Paul talks about writing a film versus writing a novel and says that they differ in one key area: in order for a film to be realized the story has to pass through many different hands whereas a book belongs to the writer from start to finish. In working on his first novel, The Walking Man, Paul has been able to adapt his process to include some of the strategies that he learned in his workshop. Paul says, “Before, my attitude was that the initial writing, whatever I put down on paper, was the most truthful. It was precious and not to be tampered with. At the workshop, Wayson asked me what I do when I edit a tv show. I looked to the pages on the table in front of me and mumbled, “Well, I take raw footage, piece it together, move it around, combine two weak ideas to form one strong one or create a new meaning, etc.” I remember clearly looking up to find him smiling at me, “That’s all you need to do.” Paul never thought that his 10 years spent as an editor would have any kind of skills that would translate. The comments from Wayson were a complete revelation to him.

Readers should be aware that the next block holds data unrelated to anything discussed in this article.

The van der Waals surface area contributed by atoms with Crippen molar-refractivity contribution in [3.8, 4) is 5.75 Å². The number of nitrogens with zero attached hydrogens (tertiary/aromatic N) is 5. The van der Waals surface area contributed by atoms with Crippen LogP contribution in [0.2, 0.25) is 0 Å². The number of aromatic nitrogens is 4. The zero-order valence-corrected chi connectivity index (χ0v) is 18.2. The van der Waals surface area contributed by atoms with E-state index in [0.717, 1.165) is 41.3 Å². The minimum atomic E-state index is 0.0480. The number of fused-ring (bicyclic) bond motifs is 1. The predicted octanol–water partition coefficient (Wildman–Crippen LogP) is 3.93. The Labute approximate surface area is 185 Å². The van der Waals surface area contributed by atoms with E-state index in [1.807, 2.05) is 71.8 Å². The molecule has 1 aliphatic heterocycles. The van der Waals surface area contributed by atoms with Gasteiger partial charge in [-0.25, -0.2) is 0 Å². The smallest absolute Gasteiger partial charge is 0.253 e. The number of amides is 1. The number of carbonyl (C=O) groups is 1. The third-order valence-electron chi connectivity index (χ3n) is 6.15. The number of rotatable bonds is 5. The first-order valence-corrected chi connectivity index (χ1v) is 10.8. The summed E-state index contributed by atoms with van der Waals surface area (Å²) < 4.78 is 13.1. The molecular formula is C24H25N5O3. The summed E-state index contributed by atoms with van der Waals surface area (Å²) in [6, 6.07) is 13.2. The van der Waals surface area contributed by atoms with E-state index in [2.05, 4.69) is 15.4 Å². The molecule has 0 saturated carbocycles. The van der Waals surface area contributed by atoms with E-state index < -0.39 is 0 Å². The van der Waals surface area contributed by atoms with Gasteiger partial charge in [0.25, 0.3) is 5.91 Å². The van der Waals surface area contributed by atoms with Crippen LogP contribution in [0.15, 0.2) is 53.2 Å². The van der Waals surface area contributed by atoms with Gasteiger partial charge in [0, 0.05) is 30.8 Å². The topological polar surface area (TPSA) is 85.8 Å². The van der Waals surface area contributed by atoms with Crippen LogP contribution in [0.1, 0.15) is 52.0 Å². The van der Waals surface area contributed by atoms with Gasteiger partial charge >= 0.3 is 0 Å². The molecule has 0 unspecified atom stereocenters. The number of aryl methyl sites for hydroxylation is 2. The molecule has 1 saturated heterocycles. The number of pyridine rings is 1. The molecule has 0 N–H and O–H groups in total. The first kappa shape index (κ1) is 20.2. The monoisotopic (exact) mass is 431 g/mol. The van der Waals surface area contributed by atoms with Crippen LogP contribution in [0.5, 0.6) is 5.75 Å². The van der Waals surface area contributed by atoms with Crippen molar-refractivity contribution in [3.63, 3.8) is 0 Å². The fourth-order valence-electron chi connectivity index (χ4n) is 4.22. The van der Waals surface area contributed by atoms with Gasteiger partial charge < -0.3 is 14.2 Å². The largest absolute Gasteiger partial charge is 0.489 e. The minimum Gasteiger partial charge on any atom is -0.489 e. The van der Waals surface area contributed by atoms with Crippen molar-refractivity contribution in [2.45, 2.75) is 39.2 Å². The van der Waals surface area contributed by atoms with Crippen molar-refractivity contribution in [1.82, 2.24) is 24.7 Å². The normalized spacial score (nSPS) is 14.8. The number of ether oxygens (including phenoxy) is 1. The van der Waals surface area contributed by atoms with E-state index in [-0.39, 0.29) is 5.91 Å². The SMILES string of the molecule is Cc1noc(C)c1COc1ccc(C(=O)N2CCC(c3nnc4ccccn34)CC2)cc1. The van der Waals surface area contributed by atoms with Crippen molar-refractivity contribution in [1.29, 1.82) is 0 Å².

I cannot believe the transformation in the man I know who is sitting across from me smiling and talking about the process of writing and not just “having written” as if the process alone was the most valuable part. The end result doesn’t matter as much anymore as how he comes to it. Paul commented on the change: “Wayson believed my work was strong but I wrote too much, explained too much. A magician never explains his tricks, he guides the audience into believing in the illusion. So, I went home, put on my film editing hat and went to work. I discovered that the words are not precious – they can be manipulated. The important sentences popped out at me, became three-dimensional. I cut, shifted, made stronger sentences, played with it. I discovered that I was learning more about the characters and the story by writing less. And it was fun.”

The fun shows.

If you want to read about Paul’s world – check out his blog at : and he can be followed on Twitter @jeffreypauldore

The views expressed in the Writer-in-Residence blogs are those held by the authors and do not necessarily reflect the views of Open Book: Toronto.

Pj Kwong

Pj Kwong is a figure skating expert and writer currently working for CBC Sports. Her first book, Taking the Ice: Success Stories from the World of Canadian Figure Skating (BookLand Press), will be in stores in September 2010.

Go to Pj Kwong’s Author Page